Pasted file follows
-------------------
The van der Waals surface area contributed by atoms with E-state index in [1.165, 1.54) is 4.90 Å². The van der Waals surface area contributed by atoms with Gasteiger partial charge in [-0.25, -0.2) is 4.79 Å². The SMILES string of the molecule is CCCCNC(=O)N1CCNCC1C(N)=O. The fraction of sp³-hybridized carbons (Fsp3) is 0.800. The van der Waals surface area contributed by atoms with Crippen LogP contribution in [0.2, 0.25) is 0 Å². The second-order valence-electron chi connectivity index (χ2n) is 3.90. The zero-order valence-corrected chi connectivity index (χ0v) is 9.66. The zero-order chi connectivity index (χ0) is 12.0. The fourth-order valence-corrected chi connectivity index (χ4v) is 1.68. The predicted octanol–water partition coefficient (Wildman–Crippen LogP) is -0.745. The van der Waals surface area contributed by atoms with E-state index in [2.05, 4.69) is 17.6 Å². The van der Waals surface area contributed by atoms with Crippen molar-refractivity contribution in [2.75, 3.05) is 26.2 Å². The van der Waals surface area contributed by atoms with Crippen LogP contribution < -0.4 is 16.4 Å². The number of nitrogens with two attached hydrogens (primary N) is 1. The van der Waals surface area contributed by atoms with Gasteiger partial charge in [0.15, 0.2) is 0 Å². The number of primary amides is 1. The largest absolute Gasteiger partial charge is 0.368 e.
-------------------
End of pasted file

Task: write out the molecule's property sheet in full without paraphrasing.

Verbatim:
The van der Waals surface area contributed by atoms with E-state index in [1.165, 1.54) is 4.90 Å². The van der Waals surface area contributed by atoms with Gasteiger partial charge in [-0.25, -0.2) is 4.79 Å². The SMILES string of the molecule is CCCCNC(=O)N1CCNCC1C(N)=O. The fraction of sp³-hybridized carbons (Fsp3) is 0.800. The van der Waals surface area contributed by atoms with Crippen LogP contribution in [0.2, 0.25) is 0 Å². The second-order valence-electron chi connectivity index (χ2n) is 3.90. The zero-order valence-corrected chi connectivity index (χ0v) is 9.66. The zero-order chi connectivity index (χ0) is 12.0. The fourth-order valence-corrected chi connectivity index (χ4v) is 1.68. The predicted octanol–water partition coefficient (Wildman–Crippen LogP) is -0.745. The van der Waals surface area contributed by atoms with E-state index in [2.05, 4.69) is 17.6 Å². The van der Waals surface area contributed by atoms with Crippen molar-refractivity contribution in [2.75, 3.05) is 26.2 Å². The van der Waals surface area contributed by atoms with Crippen LogP contribution < -0.4 is 16.4 Å². The number of nitrogens with two attached hydrogens (primary N) is 1. The van der Waals surface area contributed by atoms with Gasteiger partial charge in [0.15, 0.2) is 0 Å². The number of primary amides is 1. The largest absolute Gasteiger partial charge is 0.368 e.